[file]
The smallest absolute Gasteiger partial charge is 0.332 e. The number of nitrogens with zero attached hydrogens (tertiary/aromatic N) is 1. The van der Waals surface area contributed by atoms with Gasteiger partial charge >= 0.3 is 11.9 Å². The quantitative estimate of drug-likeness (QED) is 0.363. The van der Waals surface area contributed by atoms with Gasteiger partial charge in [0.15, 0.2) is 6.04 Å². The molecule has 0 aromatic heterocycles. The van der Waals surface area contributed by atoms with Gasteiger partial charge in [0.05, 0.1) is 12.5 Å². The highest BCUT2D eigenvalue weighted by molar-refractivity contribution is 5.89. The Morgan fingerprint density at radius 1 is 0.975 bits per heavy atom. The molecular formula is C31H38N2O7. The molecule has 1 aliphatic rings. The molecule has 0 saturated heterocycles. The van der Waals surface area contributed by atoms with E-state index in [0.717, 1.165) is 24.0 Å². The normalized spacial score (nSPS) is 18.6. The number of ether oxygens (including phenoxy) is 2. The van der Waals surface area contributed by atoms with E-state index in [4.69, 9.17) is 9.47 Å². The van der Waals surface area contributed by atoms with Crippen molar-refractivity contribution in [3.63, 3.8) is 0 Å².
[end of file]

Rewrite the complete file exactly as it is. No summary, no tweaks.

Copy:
The smallest absolute Gasteiger partial charge is 0.332 e. The number of nitrogens with zero attached hydrogens (tertiary/aromatic N) is 1. The van der Waals surface area contributed by atoms with Gasteiger partial charge >= 0.3 is 11.9 Å². The quantitative estimate of drug-likeness (QED) is 0.363. The van der Waals surface area contributed by atoms with Gasteiger partial charge in [0.15, 0.2) is 6.04 Å². The molecule has 0 aromatic heterocycles. The van der Waals surface area contributed by atoms with Gasteiger partial charge in [0.05, 0.1) is 12.5 Å². The highest BCUT2D eigenvalue weighted by molar-refractivity contribution is 5.89. The Morgan fingerprint density at radius 1 is 0.975 bits per heavy atom. The molecular formula is C31H38N2O7. The molecule has 1 aliphatic rings. The molecule has 0 saturated heterocycles. The van der Waals surface area contributed by atoms with E-state index in [0.717, 1.165) is 24.0 Å². The normalized spacial score (nSPS) is 18.6. The number of ether oxygens (including phenoxy) is 2. The van der Waals surface area contributed by atoms with E-state index in [4.69, 9.17) is 9.47 Å². The van der Waals surface area contributed by atoms with Crippen molar-refractivity contribution in [3.63, 3.8) is 0 Å².